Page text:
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Is Sentiment Bearish Enough? Erin Swenlin & Mark Young Explain

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I'm so excited to report sentiment to you this weekend with commentary added from Mark Young of WallStreetSentiment.com. We are seeing extraordinarily high bearish sentiment on most of our charts; however, I don't think we are bearish enough based on extremes we've previously seen.

Let's start with the Rydex Ratio chart, which is an exclusive DecisionPoint indicator. We measure the assets in bull and sector funds in comparison to the assets of the bear funds and money market funds. The ratio has hit levels we have not seen since the 2018 low, so it does imply we could see a reversal once the ratio begins to form a strong bottom.



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The put/call ratios are very stretched out into oversold territory. We aren't seeing them turn up yet, but when they do, that could signal a true bear market bottom.

The exposure levels of the Association of Active Investment Managers are very low. We are reaching levels that could point to a market bottom soon.

Here are Mark Young's comments on his Wall Street Sentiment Survey results:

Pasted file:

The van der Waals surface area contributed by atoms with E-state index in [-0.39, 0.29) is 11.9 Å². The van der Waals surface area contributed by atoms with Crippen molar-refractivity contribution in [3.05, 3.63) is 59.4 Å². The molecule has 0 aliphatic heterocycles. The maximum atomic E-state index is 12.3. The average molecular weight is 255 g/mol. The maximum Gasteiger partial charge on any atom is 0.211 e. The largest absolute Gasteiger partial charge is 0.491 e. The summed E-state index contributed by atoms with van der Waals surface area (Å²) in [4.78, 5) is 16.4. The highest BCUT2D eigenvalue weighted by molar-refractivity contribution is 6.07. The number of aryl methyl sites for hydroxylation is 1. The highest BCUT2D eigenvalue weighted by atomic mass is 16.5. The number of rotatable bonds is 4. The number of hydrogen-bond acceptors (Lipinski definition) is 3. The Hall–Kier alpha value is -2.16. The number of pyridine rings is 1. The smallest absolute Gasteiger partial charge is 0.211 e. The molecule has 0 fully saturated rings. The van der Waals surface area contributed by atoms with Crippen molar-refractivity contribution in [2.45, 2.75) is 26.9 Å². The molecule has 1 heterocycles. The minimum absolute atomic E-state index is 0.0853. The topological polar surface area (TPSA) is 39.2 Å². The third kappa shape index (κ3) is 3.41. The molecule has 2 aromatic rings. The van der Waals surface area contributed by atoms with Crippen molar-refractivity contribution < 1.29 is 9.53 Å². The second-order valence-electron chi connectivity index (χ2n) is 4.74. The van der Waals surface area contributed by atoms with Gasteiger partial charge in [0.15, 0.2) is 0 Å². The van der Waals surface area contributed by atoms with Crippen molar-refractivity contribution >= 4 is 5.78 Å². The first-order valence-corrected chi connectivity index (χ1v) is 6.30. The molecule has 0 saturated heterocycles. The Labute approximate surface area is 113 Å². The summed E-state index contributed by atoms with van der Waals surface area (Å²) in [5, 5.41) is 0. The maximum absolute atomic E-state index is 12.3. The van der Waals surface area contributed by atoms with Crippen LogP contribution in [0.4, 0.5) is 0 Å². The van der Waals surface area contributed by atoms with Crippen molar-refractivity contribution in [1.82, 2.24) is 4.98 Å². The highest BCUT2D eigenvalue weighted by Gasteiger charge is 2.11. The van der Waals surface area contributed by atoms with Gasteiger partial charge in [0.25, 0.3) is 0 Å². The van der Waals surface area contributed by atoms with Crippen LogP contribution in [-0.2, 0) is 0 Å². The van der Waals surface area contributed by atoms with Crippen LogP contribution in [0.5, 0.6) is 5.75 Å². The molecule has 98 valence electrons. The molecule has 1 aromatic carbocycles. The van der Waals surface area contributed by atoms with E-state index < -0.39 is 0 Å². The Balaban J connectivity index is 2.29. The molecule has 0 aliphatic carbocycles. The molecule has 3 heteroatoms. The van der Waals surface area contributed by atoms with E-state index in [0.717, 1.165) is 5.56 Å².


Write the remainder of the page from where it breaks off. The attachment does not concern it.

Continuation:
"Last week, the Wall Street Sentiment Surveyees were just slightly Bearish at 38% Bears and 31% Bulls. That was mildly Bearish near-term. Of greater interest is the reading 5 bars ago, when Bears were a 69% and Bulls were at just 6%. This was right before the current Bear hit. We have often noted that this crew is very often right (80% of the time since 2015) when there is a strong plurality of Bears, and, in fact, this crew is generally more likely to be right on the course of the market than wrong, most times. We don't have this week's data yet (it will be posted Sunday night here: http://schrts.co/iYEKbnCX ), but bottom pickers will want to see either a lot of Bulls (which is Bullish) or a dead even split (correlated with turning points)."

Here are his comments on his VIX chart. I agree with him that readings are certainly very bearish as far as sentiment and, as he said, that is generally bullish for the market. The heartburn is that, with numbers this high, we can't count on them as signals for a bullish reversal.

"The ugliness of the recent decline has generated considerable bullish intermediate-term sentiment for the market. Most notable is the Relative VIX at record high levels. This indicator is a gold standard bottom spotter, measuring deviations of implied volatility (options premiums) vs. the norm - in my view, a high Relative VIX represents 'incentive' for a rally. Premiums are so high now that a large buyer might amply improve his returns by shorting puts or the VIX itself and launch a significant buy program. Stranger things have happened. I can only view such high readings from this indicator as Bullish."

I love Mark's next chart. It's a very ingenious measure of sentiment! Here are his comments: